“When I was growing up, we always traveled to a rambling farmhouse in Tuscany. My dad [John Mortimer] was obsessed with Italy—in fact, he wrote a book called Summer’s Lease inspired by renting the house all those years. But within a few days of being there, we’d all be going a little stir-crazy, and we’d need to make an excursion to Siena, about 20 minutes away. Everyone would go, and we’d park in the nearby football stadium since driving is not allowed in the city center. In more recent years, even when my dad was in a wheelchair, he always insisted on a pilgrimage to see the Renaissance fresco of an equestrian painted by Simone Martini in the town hall, or Palazzo Pubblico, in Siena’s main square.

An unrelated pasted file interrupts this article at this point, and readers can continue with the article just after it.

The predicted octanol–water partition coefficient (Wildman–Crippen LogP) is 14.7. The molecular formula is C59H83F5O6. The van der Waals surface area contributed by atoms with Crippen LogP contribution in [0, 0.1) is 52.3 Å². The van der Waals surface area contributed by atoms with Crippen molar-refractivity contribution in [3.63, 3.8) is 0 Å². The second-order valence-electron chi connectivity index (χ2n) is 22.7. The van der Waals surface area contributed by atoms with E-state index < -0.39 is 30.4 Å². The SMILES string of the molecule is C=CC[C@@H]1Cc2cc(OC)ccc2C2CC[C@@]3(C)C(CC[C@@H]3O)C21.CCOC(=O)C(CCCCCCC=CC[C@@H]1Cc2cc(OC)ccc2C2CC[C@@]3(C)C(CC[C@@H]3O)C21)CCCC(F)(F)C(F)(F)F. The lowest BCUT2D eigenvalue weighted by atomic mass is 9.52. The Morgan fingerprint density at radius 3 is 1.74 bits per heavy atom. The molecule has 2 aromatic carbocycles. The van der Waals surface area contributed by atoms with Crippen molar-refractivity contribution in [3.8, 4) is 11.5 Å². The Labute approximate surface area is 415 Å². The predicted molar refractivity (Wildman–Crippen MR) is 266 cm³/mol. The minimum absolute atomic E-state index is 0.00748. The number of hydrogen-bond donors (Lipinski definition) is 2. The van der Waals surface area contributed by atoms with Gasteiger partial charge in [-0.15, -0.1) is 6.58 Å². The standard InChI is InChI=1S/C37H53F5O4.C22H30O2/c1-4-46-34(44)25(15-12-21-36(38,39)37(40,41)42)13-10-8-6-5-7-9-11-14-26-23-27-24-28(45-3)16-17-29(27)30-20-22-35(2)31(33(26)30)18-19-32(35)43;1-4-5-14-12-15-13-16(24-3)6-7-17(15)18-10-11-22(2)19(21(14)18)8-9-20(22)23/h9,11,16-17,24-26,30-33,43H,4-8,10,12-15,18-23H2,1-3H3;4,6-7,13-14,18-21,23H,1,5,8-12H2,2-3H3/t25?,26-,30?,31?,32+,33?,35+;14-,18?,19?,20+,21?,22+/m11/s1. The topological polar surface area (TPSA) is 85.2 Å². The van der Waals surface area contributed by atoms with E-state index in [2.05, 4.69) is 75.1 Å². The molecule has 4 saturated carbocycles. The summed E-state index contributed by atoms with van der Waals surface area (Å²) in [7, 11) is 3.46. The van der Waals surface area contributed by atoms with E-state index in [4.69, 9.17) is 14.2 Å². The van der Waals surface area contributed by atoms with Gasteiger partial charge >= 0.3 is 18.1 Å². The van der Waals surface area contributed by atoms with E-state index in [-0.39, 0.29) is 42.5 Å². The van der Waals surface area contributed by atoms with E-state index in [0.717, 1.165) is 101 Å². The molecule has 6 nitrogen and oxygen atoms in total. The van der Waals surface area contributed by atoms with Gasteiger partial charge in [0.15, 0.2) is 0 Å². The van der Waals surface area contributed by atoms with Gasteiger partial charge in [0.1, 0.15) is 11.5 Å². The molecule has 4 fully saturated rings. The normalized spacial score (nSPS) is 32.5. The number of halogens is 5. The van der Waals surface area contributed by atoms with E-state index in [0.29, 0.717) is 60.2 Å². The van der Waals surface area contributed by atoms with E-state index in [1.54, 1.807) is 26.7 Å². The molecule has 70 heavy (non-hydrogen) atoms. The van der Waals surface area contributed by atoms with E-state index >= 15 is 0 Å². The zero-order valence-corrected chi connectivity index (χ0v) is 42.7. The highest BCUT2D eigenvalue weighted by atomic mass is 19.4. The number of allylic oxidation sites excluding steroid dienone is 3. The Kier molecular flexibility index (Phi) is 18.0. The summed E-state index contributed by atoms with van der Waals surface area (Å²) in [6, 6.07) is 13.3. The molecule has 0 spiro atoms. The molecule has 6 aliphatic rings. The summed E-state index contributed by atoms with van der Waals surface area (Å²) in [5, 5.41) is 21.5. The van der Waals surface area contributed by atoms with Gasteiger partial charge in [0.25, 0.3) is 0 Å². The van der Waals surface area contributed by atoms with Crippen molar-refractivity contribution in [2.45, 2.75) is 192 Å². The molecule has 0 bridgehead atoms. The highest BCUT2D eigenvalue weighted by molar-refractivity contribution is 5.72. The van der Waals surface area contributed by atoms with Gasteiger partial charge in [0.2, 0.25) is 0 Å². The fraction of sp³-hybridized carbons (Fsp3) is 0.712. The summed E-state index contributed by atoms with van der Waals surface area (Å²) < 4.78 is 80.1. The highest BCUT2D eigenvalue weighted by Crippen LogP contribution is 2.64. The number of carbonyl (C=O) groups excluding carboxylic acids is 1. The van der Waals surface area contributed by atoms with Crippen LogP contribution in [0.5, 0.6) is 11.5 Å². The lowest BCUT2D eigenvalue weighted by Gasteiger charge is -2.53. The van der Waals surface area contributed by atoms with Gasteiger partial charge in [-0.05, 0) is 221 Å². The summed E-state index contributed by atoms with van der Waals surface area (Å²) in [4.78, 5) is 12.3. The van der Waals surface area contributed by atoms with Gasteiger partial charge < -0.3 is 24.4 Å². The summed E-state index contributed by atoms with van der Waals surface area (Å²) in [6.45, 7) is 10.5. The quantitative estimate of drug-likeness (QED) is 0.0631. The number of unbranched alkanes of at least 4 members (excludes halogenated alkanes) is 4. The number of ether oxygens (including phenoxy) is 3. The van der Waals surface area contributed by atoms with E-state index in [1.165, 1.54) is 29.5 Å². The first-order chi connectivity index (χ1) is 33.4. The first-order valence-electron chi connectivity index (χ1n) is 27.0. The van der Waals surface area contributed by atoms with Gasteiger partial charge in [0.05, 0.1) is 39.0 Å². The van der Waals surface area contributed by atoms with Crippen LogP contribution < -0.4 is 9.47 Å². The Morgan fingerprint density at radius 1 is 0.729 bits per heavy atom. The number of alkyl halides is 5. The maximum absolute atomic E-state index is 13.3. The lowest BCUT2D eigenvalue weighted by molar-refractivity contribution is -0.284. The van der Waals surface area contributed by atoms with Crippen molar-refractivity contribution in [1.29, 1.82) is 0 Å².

“Off we’d go, walking down quiet narrow streets with tall buildings on either side, until suddenly we were in this incredible setting—not a square, exactly, but a large, sloping, asymmetrical expanse with the Palazzo Pubblico on one side and a row of cafés on the other, where you can have an exorbitantly expensive Campari and orange juice. My family has visited the Piazza del Campo for generations, and I have such strong memories of my father there. The place remains beautiful and unchanged; it’s always filled with hundreds of pigeons. I have photographs of myself as a child feeding those pigeons, and now I also have photos of my young son, Sam, feeding them. The piazza has been meaningful to me all through my life.”
Emily Mortimer stars in Martin Scorsese’s new film, Shutter Island, set in New England and opening in theaters February 19.